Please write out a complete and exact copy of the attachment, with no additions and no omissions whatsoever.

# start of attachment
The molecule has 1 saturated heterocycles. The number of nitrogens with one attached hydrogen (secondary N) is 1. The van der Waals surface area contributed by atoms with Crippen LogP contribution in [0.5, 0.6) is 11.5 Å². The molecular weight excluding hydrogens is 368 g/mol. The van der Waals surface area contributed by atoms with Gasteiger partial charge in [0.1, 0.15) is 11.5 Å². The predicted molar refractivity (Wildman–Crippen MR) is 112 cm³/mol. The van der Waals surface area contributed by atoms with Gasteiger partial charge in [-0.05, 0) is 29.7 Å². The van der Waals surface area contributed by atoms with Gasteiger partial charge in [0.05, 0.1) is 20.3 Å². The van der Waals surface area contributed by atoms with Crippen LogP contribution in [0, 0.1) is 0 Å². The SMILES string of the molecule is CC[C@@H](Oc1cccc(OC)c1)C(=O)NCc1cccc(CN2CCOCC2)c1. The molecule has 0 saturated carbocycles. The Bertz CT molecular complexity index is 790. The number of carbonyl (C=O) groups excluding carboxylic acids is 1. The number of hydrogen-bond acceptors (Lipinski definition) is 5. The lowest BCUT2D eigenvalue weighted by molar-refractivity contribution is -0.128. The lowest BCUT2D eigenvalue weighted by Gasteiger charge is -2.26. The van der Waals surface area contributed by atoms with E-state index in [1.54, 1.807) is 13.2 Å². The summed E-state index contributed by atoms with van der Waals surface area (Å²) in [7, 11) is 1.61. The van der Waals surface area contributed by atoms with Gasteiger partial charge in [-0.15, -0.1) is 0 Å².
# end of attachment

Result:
The molecule has 1 saturated heterocycles. The number of nitrogens with one attached hydrogen (secondary N) is 1. The van der Waals surface area contributed by atoms with Crippen LogP contribution in [0.5, 0.6) is 11.5 Å². The molecular weight excluding hydrogens is 368 g/mol. The van der Waals surface area contributed by atoms with Gasteiger partial charge in [0.1, 0.15) is 11.5 Å². The predicted molar refractivity (Wildman–Crippen MR) is 112 cm³/mol. The van der Waals surface area contributed by atoms with Gasteiger partial charge in [-0.05, 0) is 29.7 Å². The van der Waals surface area contributed by atoms with Gasteiger partial charge in [0.05, 0.1) is 20.3 Å². The van der Waals surface area contributed by atoms with Crippen LogP contribution in [0, 0.1) is 0 Å². The SMILES string of the molecule is CC[C@@H](Oc1cccc(OC)c1)C(=O)NCc1cccc(CN2CCOCC2)c1. The molecule has 0 saturated carbocycles. The Bertz CT molecular complexity index is 790. The number of carbonyl (C=O) groups excluding carboxylic acids is 1. The number of hydrogen-bond acceptors (Lipinski definition) is 5. The lowest BCUT2D eigenvalue weighted by molar-refractivity contribution is -0.128. The lowest BCUT2D eigenvalue weighted by Gasteiger charge is -2.26. The van der Waals surface area contributed by atoms with E-state index in [1.54, 1.807) is 13.2 Å². The summed E-state index contributed by atoms with van der Waals surface area (Å²) in [7, 11) is 1.61. The van der Waals surface area contributed by atoms with Gasteiger partial charge in [-0.15, -0.1) is 0 Å².